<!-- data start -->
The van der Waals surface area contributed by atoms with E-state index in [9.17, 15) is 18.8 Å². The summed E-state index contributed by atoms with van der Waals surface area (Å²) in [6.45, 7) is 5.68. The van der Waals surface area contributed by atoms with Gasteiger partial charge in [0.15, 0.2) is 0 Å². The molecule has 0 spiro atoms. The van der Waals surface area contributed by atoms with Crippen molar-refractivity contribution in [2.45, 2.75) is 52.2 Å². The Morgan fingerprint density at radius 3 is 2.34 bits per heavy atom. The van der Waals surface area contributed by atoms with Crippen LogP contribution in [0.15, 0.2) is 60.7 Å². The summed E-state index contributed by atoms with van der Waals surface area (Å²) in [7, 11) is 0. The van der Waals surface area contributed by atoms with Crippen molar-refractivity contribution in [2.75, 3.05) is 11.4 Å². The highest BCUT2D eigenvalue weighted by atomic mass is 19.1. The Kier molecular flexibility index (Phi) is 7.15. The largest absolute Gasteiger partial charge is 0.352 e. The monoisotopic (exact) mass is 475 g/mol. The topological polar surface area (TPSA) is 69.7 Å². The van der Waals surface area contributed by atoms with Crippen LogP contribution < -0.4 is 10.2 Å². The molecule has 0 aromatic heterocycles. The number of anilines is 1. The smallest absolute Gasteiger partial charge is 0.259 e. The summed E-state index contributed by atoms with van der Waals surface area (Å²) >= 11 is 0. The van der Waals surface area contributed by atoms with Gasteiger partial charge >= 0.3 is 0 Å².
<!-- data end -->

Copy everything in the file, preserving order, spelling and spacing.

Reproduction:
The van der Waals surface area contributed by atoms with E-state index in [9.17, 15) is 18.8 Å². The summed E-state index contributed by atoms with van der Waals surface area (Å²) in [6.45, 7) is 5.68. The van der Waals surface area contributed by atoms with Gasteiger partial charge in [0.15, 0.2) is 0 Å². The molecule has 0 spiro atoms. The van der Waals surface area contributed by atoms with Crippen molar-refractivity contribution in [2.45, 2.75) is 52.2 Å². The Morgan fingerprint density at radius 3 is 2.34 bits per heavy atom. The van der Waals surface area contributed by atoms with Crippen LogP contribution in [0.15, 0.2) is 60.7 Å². The summed E-state index contributed by atoms with van der Waals surface area (Å²) in [7, 11) is 0. The van der Waals surface area contributed by atoms with Crippen molar-refractivity contribution in [2.75, 3.05) is 11.4 Å². The highest BCUT2D eigenvalue weighted by atomic mass is 19.1. The Kier molecular flexibility index (Phi) is 7.15. The largest absolute Gasteiger partial charge is 0.352 e. The monoisotopic (exact) mass is 475 g/mol. The topological polar surface area (TPSA) is 69.7 Å². The van der Waals surface area contributed by atoms with Crippen LogP contribution < -0.4 is 10.2 Å². The molecule has 0 aromatic heterocycles. The number of anilines is 1. The smallest absolute Gasteiger partial charge is 0.259 e. The summed E-state index contributed by atoms with van der Waals surface area (Å²) >= 11 is 0. The van der Waals surface area contributed by atoms with Gasteiger partial charge >= 0.3 is 0 Å².